As a response to real or imagined subordination, popular culture reflects the everyday experience of ordinary people and has the capacity to subvert the hegemonic order. Drawing on central theoretical approaches in the field of critical disability studies, this book examines disability across a number of internationally recognised texts and objects from popular culture, including film, television, magazines and advertising campaigns, children’s toys, music videos, sport and online spaces, to attend to the social and cultural construction of disability. While acknowledging that disability features in popular culture in ways that reinforce stereotypes and stigmatise, Disability and Popular Culture celebrates and complicates the increasing visibility of disability in popular culture, showing how popular culture can focus passion, create community and express defiance in the context of disability and social change. Covering a broad range of concerns that lie at the intersection of disability and cultural studies, including media representation, identity, the beauty myth, aesthetics, ableism, new media and sport, this book will appeal to scholars and students interested in the critical analysis of popular culture, across disciplines such as disability studies, sociology and cultural and media studies.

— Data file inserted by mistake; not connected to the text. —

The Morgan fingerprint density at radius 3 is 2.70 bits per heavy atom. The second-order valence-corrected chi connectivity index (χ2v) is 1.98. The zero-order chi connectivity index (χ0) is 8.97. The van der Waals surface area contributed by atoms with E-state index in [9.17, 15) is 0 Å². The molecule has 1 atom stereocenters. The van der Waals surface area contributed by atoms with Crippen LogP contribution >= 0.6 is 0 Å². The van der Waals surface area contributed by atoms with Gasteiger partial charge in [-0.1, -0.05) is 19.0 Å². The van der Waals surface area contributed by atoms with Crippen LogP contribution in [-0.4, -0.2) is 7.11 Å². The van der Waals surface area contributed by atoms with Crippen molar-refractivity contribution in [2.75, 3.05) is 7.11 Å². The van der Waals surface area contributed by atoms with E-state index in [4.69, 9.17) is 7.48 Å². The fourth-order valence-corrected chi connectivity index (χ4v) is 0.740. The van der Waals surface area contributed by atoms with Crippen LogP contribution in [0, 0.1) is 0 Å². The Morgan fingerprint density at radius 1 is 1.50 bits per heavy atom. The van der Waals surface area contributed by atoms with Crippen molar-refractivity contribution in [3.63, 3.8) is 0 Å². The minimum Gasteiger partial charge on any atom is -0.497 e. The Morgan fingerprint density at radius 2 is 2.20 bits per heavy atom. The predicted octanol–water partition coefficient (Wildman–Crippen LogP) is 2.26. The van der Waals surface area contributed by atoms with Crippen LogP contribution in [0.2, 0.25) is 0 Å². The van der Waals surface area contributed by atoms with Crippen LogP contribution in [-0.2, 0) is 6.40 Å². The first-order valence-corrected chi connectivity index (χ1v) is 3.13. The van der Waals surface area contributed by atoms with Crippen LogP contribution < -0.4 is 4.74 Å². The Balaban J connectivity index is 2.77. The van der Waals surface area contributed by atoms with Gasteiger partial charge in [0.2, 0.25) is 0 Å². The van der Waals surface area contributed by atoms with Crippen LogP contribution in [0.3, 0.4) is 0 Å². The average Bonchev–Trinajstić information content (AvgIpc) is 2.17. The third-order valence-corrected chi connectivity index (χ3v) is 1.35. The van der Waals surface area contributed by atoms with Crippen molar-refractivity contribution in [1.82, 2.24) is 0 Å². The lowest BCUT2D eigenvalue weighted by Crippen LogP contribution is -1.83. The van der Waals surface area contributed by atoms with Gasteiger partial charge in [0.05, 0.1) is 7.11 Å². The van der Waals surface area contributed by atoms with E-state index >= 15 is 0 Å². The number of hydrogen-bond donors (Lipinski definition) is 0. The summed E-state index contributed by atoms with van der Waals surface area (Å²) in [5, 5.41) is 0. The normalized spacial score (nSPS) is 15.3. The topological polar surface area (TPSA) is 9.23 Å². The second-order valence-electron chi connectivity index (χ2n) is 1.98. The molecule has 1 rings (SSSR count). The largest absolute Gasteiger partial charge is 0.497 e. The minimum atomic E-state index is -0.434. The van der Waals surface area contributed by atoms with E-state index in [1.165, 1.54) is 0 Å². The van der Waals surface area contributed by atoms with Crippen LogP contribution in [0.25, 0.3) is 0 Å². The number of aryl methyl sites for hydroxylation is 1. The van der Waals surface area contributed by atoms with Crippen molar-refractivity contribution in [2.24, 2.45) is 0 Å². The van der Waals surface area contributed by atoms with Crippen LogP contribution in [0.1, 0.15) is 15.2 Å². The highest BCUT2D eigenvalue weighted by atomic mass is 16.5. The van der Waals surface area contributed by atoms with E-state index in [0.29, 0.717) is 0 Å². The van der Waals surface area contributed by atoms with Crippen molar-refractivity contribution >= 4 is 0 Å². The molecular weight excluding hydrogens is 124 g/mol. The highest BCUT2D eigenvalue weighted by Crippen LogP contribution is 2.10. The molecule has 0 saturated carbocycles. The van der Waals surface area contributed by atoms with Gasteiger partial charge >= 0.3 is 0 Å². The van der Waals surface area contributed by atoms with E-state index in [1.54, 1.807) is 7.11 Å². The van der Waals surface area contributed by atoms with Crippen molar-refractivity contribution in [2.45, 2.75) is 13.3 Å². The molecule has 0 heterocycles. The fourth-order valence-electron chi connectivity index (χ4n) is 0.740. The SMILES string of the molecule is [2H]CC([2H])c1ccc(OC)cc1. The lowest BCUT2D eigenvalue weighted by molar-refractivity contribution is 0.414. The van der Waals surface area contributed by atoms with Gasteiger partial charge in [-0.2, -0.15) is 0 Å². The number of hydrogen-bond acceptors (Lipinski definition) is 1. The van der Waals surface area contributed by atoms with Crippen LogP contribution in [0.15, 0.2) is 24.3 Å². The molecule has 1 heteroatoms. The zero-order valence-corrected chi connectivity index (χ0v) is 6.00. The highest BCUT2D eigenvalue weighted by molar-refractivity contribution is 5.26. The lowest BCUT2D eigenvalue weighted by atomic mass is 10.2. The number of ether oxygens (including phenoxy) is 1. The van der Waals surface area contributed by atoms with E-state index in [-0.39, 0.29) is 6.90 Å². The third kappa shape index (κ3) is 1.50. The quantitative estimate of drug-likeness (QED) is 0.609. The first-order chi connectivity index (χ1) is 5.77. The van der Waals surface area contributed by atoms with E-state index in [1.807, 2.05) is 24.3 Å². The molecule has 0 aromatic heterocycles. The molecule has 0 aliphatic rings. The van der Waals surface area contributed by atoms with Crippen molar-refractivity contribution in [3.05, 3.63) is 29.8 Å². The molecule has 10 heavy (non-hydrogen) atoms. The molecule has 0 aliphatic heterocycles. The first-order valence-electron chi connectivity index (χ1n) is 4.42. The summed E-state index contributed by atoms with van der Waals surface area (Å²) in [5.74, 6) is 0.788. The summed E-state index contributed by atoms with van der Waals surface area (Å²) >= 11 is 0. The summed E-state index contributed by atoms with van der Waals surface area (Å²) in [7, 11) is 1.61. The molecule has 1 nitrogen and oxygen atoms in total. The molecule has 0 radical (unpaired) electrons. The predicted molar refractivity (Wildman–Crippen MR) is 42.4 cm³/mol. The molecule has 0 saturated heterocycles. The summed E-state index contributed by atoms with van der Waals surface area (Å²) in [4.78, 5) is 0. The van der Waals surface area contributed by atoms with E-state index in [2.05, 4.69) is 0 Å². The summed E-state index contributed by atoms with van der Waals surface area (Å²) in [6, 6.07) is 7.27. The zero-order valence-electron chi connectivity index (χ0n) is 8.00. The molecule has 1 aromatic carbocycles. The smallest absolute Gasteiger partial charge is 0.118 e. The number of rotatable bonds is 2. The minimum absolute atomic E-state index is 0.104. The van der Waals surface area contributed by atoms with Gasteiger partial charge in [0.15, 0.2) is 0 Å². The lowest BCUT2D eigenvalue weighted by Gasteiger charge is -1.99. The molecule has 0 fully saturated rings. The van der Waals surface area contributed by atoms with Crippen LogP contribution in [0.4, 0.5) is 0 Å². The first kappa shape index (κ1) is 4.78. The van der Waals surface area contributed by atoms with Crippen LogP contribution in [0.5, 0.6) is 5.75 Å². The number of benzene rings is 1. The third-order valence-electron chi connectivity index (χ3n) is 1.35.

’This rich and compelling book shows us the fundamental, consequential ways in which disability is omnipresent yet strangely neglected in our everyday lives. Ellis brilliantly traces the contours of disability across toys, beauty myths and ideals, science fiction, television, music, sport, and the cutting edge of online media. Popular culture - and disability studies - will never be the same again. Required reading for anyone interested in contemporary media, culture, society - and where our bodies, identities, and desires do, and don’t, fit in.’ Gerard Goggin, University of Sydney, Australia ’Popular culture defines how we see the world. However, critical examination of the images and interpretation of disability in this arena is rare. Dr Katie Ellis's book helps fill this gap in understanding. Dr Ellis has started a conversation about disability and popular culture with her latest title to produce a fascinating opening address to an important discussion.’ Mike Kent, Curtin University, Australia